"Let nothing human be alien to me"- Terence

Thursday, September 16, 2010

Greg Johnsen as Thomas Pynchon

For those of you that miss Greg's blogging- and I count myself firmly in that category- he's quoted in today's long-ish NYTimes article about military aid to Yemen.   We can pretend that counts as micro-blogging, or something.   The article is mostly about the debate surrounding the aid and how it should be used.  I'm kind of torn about this- based on a number of factors, I tend to give this admin the benefit of the doubt, particularly when it comes to the long game.  But I also tend not to give anyone the benefit of the doubt when it comes to Yemen, because I am a smug bastard.  

There have been a couple of signs that they are trying to do the right thing in Yemen, especially when it comes to establishing relationships with the tribes.  This is a good thing to do because not only does it give us some leverage in a post-Salih world, but also because it might help undercut on of AQAP's strengths- namely, their increasing coziness with the tribes.  But in American politics there is always the temptation to say "screw it, let's just throw some guns at them."   I will believe that there is a more long-term strategy when I start to see non-military aid promises fulfilled. 

What I found strange in the Times article actually came at the end, in Greg's quotes.  I will put the three paragraphs here in full.

If the Saleh government was once seen in Washington as too cozy with Islamic militants, that has changed, in part because Al Qaeda has stepped up its attacks. In recent weeks, Yemeni security forces have rousted Qaeda fighters from the southern city of Lawdar. In retaliation, Al Qaeda on Friday published the names of 55 regional security, police and intelligence officers, calling them “legitimate targets.”
“That response shows Al Qaeda sees a real threat from security forces,” said Gregory Johnsen, a Yemen scholar at Princeton. But Mr. Johnsen said the priorities of President Saleh, an autocrat whose family has ruled for three decades, do not coincide with those of the United States.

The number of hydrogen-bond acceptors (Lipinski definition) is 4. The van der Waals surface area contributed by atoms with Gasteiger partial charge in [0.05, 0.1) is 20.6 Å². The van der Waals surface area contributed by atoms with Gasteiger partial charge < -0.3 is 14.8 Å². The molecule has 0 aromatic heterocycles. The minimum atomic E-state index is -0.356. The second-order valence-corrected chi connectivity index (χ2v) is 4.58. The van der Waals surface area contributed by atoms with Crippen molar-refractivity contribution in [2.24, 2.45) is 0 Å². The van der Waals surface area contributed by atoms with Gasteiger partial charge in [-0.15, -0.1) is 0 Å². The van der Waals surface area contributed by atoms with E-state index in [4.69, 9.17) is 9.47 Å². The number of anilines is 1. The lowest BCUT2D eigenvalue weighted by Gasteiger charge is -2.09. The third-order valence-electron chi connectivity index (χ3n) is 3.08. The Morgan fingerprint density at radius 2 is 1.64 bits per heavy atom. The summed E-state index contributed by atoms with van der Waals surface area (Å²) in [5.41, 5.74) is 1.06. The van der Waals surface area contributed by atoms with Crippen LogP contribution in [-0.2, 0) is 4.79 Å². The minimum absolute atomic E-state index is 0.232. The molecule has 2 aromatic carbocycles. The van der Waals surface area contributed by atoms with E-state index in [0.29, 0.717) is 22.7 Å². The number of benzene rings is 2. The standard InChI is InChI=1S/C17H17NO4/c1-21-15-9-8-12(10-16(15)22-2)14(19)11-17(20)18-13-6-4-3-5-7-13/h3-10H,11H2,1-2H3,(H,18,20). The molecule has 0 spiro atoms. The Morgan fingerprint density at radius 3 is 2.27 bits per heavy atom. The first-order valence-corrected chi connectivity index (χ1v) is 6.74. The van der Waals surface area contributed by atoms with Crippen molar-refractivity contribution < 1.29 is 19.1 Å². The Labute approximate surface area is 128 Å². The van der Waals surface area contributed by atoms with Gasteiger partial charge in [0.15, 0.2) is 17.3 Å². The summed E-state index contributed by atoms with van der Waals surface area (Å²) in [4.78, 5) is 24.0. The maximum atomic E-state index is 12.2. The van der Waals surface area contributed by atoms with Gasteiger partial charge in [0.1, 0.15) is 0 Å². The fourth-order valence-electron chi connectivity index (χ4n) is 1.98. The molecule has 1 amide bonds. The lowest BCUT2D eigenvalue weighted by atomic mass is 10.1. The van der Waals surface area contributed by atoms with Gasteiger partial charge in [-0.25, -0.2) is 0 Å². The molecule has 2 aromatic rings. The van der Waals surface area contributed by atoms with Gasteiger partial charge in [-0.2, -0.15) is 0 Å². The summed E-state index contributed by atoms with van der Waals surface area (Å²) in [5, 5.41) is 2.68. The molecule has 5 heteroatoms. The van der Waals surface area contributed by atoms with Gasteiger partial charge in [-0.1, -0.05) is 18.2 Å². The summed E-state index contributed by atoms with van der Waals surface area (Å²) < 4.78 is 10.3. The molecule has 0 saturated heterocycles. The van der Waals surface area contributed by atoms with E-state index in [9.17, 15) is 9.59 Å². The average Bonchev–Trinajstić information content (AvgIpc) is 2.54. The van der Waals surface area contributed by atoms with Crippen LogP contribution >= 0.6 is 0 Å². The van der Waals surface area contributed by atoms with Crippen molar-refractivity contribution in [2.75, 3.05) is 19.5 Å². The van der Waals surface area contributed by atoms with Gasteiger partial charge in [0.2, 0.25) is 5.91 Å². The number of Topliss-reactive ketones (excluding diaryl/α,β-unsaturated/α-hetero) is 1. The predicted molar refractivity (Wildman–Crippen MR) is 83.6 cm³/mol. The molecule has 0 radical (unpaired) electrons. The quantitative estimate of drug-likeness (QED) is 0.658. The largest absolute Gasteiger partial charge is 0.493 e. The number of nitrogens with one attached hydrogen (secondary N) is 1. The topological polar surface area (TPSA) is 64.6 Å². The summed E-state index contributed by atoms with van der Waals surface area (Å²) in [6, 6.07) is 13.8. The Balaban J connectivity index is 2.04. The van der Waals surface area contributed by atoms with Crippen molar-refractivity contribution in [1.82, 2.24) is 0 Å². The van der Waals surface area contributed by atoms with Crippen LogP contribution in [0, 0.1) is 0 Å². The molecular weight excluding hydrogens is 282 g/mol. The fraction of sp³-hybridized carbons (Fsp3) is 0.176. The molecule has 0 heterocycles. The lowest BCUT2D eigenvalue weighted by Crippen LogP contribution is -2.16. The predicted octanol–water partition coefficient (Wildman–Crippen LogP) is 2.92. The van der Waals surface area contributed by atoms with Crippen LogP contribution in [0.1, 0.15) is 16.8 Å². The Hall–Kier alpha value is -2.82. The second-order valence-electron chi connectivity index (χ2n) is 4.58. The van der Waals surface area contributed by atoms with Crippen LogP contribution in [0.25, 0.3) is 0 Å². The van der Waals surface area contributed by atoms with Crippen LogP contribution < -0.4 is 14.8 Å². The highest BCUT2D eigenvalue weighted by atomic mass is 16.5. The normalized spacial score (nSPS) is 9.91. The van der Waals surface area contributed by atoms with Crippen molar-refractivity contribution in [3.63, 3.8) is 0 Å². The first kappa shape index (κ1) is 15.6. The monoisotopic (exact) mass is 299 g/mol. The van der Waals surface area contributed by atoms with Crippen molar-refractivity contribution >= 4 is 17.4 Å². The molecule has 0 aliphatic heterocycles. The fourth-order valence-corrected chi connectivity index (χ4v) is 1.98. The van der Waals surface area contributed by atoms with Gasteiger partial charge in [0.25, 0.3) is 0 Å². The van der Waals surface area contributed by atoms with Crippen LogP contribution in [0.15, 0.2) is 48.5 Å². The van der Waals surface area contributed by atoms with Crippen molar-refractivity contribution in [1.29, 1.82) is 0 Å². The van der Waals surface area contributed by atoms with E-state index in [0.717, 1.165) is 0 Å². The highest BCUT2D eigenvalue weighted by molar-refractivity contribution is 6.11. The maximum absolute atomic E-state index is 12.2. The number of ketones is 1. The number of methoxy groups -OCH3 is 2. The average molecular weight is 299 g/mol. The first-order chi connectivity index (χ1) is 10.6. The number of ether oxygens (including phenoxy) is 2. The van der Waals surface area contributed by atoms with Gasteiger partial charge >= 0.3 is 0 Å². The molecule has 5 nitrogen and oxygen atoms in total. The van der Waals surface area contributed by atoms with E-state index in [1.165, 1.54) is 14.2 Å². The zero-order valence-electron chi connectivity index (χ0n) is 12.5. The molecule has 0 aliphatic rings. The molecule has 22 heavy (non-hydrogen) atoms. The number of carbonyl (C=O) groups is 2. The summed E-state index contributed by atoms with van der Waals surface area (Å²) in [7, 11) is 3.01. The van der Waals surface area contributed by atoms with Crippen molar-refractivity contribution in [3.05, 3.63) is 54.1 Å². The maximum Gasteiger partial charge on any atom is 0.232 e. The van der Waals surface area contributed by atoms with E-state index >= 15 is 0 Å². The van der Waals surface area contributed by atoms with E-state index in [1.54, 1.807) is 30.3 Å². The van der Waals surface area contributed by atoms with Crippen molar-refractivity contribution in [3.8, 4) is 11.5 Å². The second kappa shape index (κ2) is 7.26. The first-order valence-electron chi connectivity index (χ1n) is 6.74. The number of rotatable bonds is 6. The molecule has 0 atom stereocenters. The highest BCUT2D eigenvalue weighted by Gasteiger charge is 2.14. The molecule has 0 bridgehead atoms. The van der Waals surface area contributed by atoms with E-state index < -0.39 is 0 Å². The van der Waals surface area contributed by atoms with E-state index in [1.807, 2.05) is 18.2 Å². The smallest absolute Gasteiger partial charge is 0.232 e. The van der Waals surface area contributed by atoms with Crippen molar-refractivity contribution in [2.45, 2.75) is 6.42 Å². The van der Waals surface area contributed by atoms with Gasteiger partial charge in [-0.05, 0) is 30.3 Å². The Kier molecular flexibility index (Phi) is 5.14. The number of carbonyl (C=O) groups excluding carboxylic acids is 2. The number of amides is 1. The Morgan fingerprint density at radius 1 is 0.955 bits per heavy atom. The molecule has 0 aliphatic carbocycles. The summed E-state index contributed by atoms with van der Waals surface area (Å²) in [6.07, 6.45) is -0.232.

“If we’re just pouring money and equipment into the Yemeni military in the hopes that it will be used against Al Qaeda,” Mr. Johnsen said, “that hope doesn’t match either with history or current reality.”
I'm not quite sure what is going on here.  I don't want to say what Greg means, but my take is that there should be an "only" before "against Al Qaeda".   I hope Greg will correct me if I am wrong, but I think Salih does want to stop this generation of Qaeda, as they are intent on ruining him- no negotiations.  Our interests in that field at least loosely dovetail.   The fear, to me- and this isn't so much a fear as it is a guarantee- is that Salih will use our aid money against the Houthis and the Southern Movement.  

This is the big paradox, and one the article strangely avoids.  What Salih is facing is a violent crisis of legitimacy.  His right to rule is bought by hardly anyone.  And yet, our goal in Yemen is to maintain at least enough government to fight AQAP and (hopefully) tackle some of the major structural issues.  If our aid money is used by the government to fight their other enemies, that will increasingly delegitimize Salih, and the United States.  Propping up Salih is the least-bad of a number of bad options.  We can't make it worse by doing nothing except giving him new toys.


  1. Greg, you say "The fear, to me- and this isn't so much a fear as it is a guarantee- is that Salih will use our aid money against the Houthis and the Southern Movement." Is this a bad thing? Why interfere with Yemen - Does the US want to stabilize Yemen as a country or stop the threat of AQAP, which happens to be based in Yemen? Would the US still play games if AQAP were still in KSA? Overall stability for Yemen must be achieved by tackling the plight of the SM not AQAP. AQAP is the sexy and economic war but longer term stability must be found by tackling the root cause – the SM. Western power politics and a force for good on the axis of evil (!) must leave a lasting legacy rather than exacerbate the problem then piss off…?

  2. Jim- You make a good point. I think what I meant to say, and this is the fault of sloppy writing- is that he'll use the military aid to try to find a Houthi-style, "Scorched Earth" non-solution to the Southern Movement, using our bombs and guns to slaughter the protesters. Far from helping in the long run, this would further destabilize the country. Using aid money to help create a political solution, even in the form of a cease-fire, would be an excellent thing. We can and should encourage that, and of course demand an equitable distribution of aid money- if it just greases the wheels of patronage, it is as bad as sending no money at all.